The Eight Most Influential Contact Center Trends for 2014

The arrival of 2014 will bring with it a wide-ranging opportunity for call center operators to raise their game. But it is also a time for call center …

The arrival of 2014 will bring with it a wide-ranging opportunity for call center operators to raise their game. But it is also a time for call center decision makers to be selective about which technologies best support their core mission. I have outlined here eight critical tech trends that should be examined carefully, during the new year:

Fitting in the Cloud

Companies in the region are embracing the cloud for a myriad of reasons, including scalability, speed of deployment, and the capability it provides to trial new applications quickly and cost effectively. But some of the broader adoption has come as a result of cloud providers addressing restrictions that previously had held companies back, such as security, reliability and go-to-market models available in Latin America.

In larger enterprises, hybrid adoption is most frequent as part of legacy replacements and that generally begins with interactive voice response (IVR) or when looking to innovate quickly with the adoption of additional channels like social media. In small to medium-sized contact centers, or within departments of larger enterprises, we expect to see adoption of the all-in-one contact center in the cloud.

However, Frost & Sullivan does not perceive that contact centers in Latin America are flying to the cloud en masse. In fact most customer contact solutions will continue to be premise-installed for quite some time. There is still a considerable number of legacy but still highly functional switches, IVR systems, and outbound dialers inside contact centers.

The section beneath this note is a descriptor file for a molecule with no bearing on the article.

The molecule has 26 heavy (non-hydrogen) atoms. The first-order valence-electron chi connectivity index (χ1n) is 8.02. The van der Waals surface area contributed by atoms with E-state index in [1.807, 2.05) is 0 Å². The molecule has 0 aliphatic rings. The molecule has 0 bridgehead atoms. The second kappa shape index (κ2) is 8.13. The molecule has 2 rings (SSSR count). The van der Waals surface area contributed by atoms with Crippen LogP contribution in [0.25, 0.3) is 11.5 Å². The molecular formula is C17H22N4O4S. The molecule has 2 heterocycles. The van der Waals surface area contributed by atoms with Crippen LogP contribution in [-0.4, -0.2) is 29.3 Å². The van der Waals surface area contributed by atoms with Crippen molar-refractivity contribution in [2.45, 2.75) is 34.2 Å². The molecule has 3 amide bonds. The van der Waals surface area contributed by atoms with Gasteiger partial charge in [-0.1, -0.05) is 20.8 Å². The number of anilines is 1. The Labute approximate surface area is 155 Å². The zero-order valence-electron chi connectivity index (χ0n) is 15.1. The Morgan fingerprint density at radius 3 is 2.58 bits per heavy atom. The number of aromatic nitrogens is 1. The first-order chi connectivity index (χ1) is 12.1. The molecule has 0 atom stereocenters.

What we are seeing, and we will continue to see over the next few years, is a hybrid environment in most contact centers, where some of the solutions are in the cloud while others are premise-installed. Contact centers are slowly adopting the cloud, whether to replace older solutions that have outlived their usefulness, or to obtain new capabilities, such as customer chat, proactive customer contact, and enterprise feedback management.

Virtual Agents

Virtual agents are speech- or text-driven applications that facilitate much of what can be done with a live agent. Sort of like an IVR, but with a persona and conversational capabilities. They allow a customer to cut to the chase and ask a question, have a dialog and go through transactions, or be routed quickly to the right spot rather than go through tedious menu prompts. Depending upon the degree of sophistication, these agents can offload a tremendous amount of calls from a contact center, and help complete transactions on the web. But they can also reinforce a company’s brand image because the personas can be designed to closely represent the type of agent and way a company wants their agents to interact with customers. Virtual agents can be smart, friendly, helpful, knowledgeable and consistently on-message with respect to brand values, which it is hard to get live agents to consistently do.